I have just spent two weeks in California, playing concerts and meeting musicians and composers. I visited four computer music departments at four universities: CRCA at UCSD, CREATE at UCSB, CNMAT at UC Berkeley and CCRMA at Stanford. There is an incredible activity at all of these places - three of them are opening new facilities within the next year. This is especially interesting considering our local InterArts Center here in Malmö. These places are, as far as I understand, related to but independent from the respective music departments. When talking to the people involved in the development and managment I gathered that the need for an independent organisation came from the incompatibility of conservatory traditions with new music and new media. I find this thoughtful in more than one way and maybe it is the only solution to the problems involved when bringing cross disciplinary activities such as computer music and interactive media into the context of traditional music education.

UCSD has a critical studies program (Critical Studies and Experimental Practices in Music) with many interesting graduate students. This program seems to have many similarities with the artistic research program that I’m part of myself - both on the level of the student experience and the organisational ambition (with some reservations on my part - I really haven’t checked it out thouroughly). I met with Nina Eidsheim whose quartet soNu I already knew about through Danish saxplayer Marten Carlsen, and through her I met another voice artist, Chris Tonelli and Tildy Bayar, a flutist. Arshia Cont is an interesting Iranian composer and grad student in computer music.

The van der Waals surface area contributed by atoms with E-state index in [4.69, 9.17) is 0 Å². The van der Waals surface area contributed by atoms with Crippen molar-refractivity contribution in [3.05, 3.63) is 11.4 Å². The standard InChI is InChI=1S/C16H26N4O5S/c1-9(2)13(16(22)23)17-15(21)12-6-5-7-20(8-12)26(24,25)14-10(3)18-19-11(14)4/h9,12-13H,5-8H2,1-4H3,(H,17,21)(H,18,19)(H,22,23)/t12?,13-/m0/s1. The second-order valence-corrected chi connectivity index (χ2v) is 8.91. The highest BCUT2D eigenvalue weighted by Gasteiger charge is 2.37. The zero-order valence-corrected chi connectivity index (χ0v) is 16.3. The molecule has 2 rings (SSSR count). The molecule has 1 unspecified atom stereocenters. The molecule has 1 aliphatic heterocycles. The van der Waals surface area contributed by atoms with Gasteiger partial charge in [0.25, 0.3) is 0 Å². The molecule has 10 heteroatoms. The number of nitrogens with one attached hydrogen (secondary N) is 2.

I also met with Miller Puckette and sat in on one of his research seminars. I am hoping to be able to spend some more time at CRCA in the future and work more closely with Puckette. He is one extraordinary mind and I believe he can be of great help to me in some of the phases of my project. Unfortunately I missed Mark Dresser who is a new faculty member but I am hoping to be able to hook up with him at a later stage being the great improvisor that he is.

At CCRMA Chryssie Nanou is a pianist specialising in performance of piano/computer music doing a visiting researcher residence. Here I also met a Ph.D. student, Hiroko Terasawa, doing similar work to my own timbre recognition. At CCRMA students and researchers with many different backgrounds come in and do work related to the performance, realisation or creation of computer mediated music. Although my visit was brief, i was impressed with the multi dimensionality of the work I encountered there. I am hoping to be able to spend more time there as well some time in the future.

I will write more about CNMAT and CREATE in my next post.

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